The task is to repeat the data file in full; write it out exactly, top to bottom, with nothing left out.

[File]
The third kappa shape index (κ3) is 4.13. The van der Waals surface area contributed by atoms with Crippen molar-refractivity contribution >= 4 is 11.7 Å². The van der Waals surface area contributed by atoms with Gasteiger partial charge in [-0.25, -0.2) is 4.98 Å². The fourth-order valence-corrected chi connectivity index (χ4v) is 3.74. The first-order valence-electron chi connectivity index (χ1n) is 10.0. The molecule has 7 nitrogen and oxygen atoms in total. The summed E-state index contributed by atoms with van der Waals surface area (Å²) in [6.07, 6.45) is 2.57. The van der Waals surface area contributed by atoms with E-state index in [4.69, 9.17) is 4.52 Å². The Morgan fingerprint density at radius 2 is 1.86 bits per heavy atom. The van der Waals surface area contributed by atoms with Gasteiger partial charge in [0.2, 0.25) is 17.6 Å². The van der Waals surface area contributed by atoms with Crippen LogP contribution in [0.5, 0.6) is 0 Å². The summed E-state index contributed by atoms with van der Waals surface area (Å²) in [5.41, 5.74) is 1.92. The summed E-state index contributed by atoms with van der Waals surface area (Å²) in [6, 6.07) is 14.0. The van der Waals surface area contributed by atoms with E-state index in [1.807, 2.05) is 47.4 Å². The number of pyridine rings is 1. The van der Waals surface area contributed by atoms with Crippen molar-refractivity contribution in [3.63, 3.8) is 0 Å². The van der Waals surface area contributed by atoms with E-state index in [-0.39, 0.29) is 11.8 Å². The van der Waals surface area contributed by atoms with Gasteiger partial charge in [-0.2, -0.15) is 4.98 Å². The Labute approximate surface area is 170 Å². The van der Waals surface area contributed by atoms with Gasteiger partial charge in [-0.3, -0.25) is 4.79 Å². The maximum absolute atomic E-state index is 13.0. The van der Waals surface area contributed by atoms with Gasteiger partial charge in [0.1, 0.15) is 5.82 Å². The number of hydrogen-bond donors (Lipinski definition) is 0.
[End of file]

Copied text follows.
The third kappa shape index (κ3) is 4.13. The van der Waals surface area contributed by atoms with Crippen molar-refractivity contribution >= 4 is 11.7 Å². The van der Waals surface area contributed by atoms with Gasteiger partial charge in [-0.25, -0.2) is 4.98 Å². The fourth-order valence-corrected chi connectivity index (χ4v) is 3.74. The first-order valence-electron chi connectivity index (χ1n) is 10.0. The molecule has 7 nitrogen and oxygen atoms in total. The summed E-state index contributed by atoms with van der Waals surface area (Å²) in [6.07, 6.45) is 2.57. The van der Waals surface area contributed by atoms with E-state index in [4.69, 9.17) is 4.52 Å². The Morgan fingerprint density at radius 2 is 1.86 bits per heavy atom. The van der Waals surface area contributed by atoms with Gasteiger partial charge in [0.2, 0.25) is 17.6 Å². The van der Waals surface area contributed by atoms with Crippen LogP contribution in [0.5, 0.6) is 0 Å². The summed E-state index contributed by atoms with van der Waals surface area (Å²) in [5.41, 5.74) is 1.92. The summed E-state index contributed by atoms with van der Waals surface area (Å²) in [6, 6.07) is 14.0. The van der Waals surface area contributed by atoms with E-state index in [1.807, 2.05) is 47.4 Å². The number of pyridine rings is 1. The van der Waals surface area contributed by atoms with Crippen molar-refractivity contribution in [3.63, 3.8) is 0 Å². The van der Waals surface area contributed by atoms with E-state index in [-0.39, 0.29) is 11.8 Å². The van der Waals surface area contributed by atoms with Gasteiger partial charge in [-0.2, -0.15) is 4.98 Å². The Labute approximate surface area is 170 Å². The van der Waals surface area contributed by atoms with Gasteiger partial charge in [-0.3, -0.25) is 4.79 Å². The maximum absolute atomic E-state index is 13.0. The van der Waals surface area contributed by atoms with Gasteiger partial charge in [0.1, 0.15) is 5.82 Å². The number of hydrogen-bond donors (Lipinski definition) is 0.